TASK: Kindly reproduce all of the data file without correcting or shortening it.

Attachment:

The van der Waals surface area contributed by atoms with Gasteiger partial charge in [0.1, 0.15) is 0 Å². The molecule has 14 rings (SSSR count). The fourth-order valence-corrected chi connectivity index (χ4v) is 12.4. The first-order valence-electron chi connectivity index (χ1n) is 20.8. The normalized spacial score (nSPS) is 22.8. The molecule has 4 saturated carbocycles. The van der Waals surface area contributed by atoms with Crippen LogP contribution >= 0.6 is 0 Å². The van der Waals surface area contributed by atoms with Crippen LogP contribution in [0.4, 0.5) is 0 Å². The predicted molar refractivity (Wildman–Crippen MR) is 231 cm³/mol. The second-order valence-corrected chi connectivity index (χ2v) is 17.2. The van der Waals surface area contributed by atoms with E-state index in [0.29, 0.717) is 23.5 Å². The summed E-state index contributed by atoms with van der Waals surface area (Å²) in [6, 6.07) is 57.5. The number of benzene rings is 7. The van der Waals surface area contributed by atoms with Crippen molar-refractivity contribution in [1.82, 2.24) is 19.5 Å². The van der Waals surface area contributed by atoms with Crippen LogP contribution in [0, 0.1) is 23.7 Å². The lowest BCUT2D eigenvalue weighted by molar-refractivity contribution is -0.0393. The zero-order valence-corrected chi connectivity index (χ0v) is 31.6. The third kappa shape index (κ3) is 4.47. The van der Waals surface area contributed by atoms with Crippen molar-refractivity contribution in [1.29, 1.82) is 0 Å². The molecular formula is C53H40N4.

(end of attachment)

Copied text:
The van der Waals surface area contributed by atoms with Gasteiger partial charge in [0.1, 0.15) is 0 Å². The molecule has 14 rings (SSSR count). The fourth-order valence-corrected chi connectivity index (χ4v) is 12.4. The first-order valence-electron chi connectivity index (χ1n) is 20.8. The normalized spacial score (nSPS) is 22.8. The molecule has 4 saturated carbocycles. The van der Waals surface area contributed by atoms with Crippen LogP contribution >= 0.6 is 0 Å². The van der Waals surface area contributed by atoms with Crippen LogP contribution in [0.4, 0.5) is 0 Å². The predicted molar refractivity (Wildman–Crippen MR) is 231 cm³/mol. The second-order valence-corrected chi connectivity index (χ2v) is 17.2. The van der Waals surface area contributed by atoms with E-state index in [0.29, 0.717) is 23.5 Å². The summed E-state index contributed by atoms with van der Waals surface area (Å²) in [6, 6.07) is 57.5. The number of benzene rings is 7. The van der Waals surface area contributed by atoms with Crippen molar-refractivity contribution in [1.82, 2.24) is 19.5 Å². The van der Waals surface area contributed by atoms with Crippen LogP contribution in [0, 0.1) is 23.7 Å². The lowest BCUT2D eigenvalue weighted by molar-refractivity contribution is -0.0393. The zero-order valence-corrected chi connectivity index (χ0v) is 31.6. The third kappa shape index (κ3) is 4.47. The van der Waals surface area contributed by atoms with Crippen molar-refractivity contribution in [1.29, 1.82) is 0 Å². The molecular formula is C53H40N4.